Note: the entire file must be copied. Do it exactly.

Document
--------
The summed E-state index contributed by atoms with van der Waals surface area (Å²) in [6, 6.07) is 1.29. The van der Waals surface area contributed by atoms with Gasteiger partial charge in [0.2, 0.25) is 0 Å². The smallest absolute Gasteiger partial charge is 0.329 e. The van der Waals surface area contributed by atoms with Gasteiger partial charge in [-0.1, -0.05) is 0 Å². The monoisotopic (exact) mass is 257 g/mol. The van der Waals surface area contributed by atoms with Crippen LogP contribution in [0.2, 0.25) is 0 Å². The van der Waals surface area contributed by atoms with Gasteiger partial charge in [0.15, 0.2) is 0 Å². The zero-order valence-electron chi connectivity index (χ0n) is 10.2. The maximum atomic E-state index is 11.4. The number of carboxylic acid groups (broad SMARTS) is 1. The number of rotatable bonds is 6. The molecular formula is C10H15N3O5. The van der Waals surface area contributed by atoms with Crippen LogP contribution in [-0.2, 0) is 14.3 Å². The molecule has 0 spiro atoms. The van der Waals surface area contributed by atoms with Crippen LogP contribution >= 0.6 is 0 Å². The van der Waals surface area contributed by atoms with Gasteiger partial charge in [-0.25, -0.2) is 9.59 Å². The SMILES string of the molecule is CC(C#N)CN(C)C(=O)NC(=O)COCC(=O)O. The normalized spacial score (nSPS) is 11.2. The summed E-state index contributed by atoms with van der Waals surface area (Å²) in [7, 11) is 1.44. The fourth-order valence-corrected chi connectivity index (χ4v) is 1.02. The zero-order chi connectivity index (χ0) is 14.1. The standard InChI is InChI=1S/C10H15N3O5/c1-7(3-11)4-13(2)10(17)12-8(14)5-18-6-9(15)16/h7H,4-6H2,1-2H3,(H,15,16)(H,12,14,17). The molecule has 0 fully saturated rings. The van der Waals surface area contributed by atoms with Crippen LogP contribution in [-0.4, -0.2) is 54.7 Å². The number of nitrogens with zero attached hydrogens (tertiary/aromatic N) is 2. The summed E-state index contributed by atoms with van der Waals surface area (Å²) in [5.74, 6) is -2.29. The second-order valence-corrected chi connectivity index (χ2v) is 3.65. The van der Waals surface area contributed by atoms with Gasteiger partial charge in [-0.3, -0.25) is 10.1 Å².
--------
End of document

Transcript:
The summed E-state index contributed by atoms with van der Waals surface area (Å²) in [6, 6.07) is 1.29. The van der Waals surface area contributed by atoms with Gasteiger partial charge in [0.2, 0.25) is 0 Å². The smallest absolute Gasteiger partial charge is 0.329 e. The van der Waals surface area contributed by atoms with Gasteiger partial charge in [-0.1, -0.05) is 0 Å². The monoisotopic (exact) mass is 257 g/mol. The van der Waals surface area contributed by atoms with Crippen LogP contribution in [0.2, 0.25) is 0 Å². The van der Waals surface area contributed by atoms with Gasteiger partial charge in [0.15, 0.2) is 0 Å². The zero-order valence-electron chi connectivity index (χ0n) is 10.2. The maximum atomic E-state index is 11.4. The number of carboxylic acid groups (broad SMARTS) is 1. The number of rotatable bonds is 6. The molecular formula is C10H15N3O5. The van der Waals surface area contributed by atoms with Crippen LogP contribution in [-0.2, 0) is 14.3 Å². The molecule has 0 spiro atoms. The van der Waals surface area contributed by atoms with Crippen LogP contribution >= 0.6 is 0 Å². The van der Waals surface area contributed by atoms with Gasteiger partial charge in [-0.25, -0.2) is 9.59 Å². The SMILES string of the molecule is CC(C#N)CN(C)C(=O)NC(=O)COCC(=O)O. The normalized spacial score (nSPS) is 11.2. The summed E-state index contributed by atoms with van der Waals surface area (Å²) in [7, 11) is 1.44. The fourth-order valence-corrected chi connectivity index (χ4v) is 1.02. The zero-order chi connectivity index (χ0) is 14.1. The standard InChI is InChI=1S/C10H15N3O5/c1-7(3-11)4-13(2)10(17)12-8(14)5-18-6-9(15)16/h7H,4-6H2,1-2H3,(H,15,16)(H,12,14,17). The molecule has 0 fully saturated rings. The van der Waals surface area contributed by atoms with Crippen LogP contribution in [-0.4, -0.2) is 54.7 Å². The number of nitrogens with zero attached hydrogens (tertiary/aromatic N) is 2. The summed E-state index contributed by atoms with van der Waals surface area (Å²) in [5.74, 6) is -2.29. The second-order valence-corrected chi connectivity index (χ2v) is 3.65. The van der Waals surface area contributed by atoms with Gasteiger partial charge in [-0.3, -0.25) is 10.1 Å².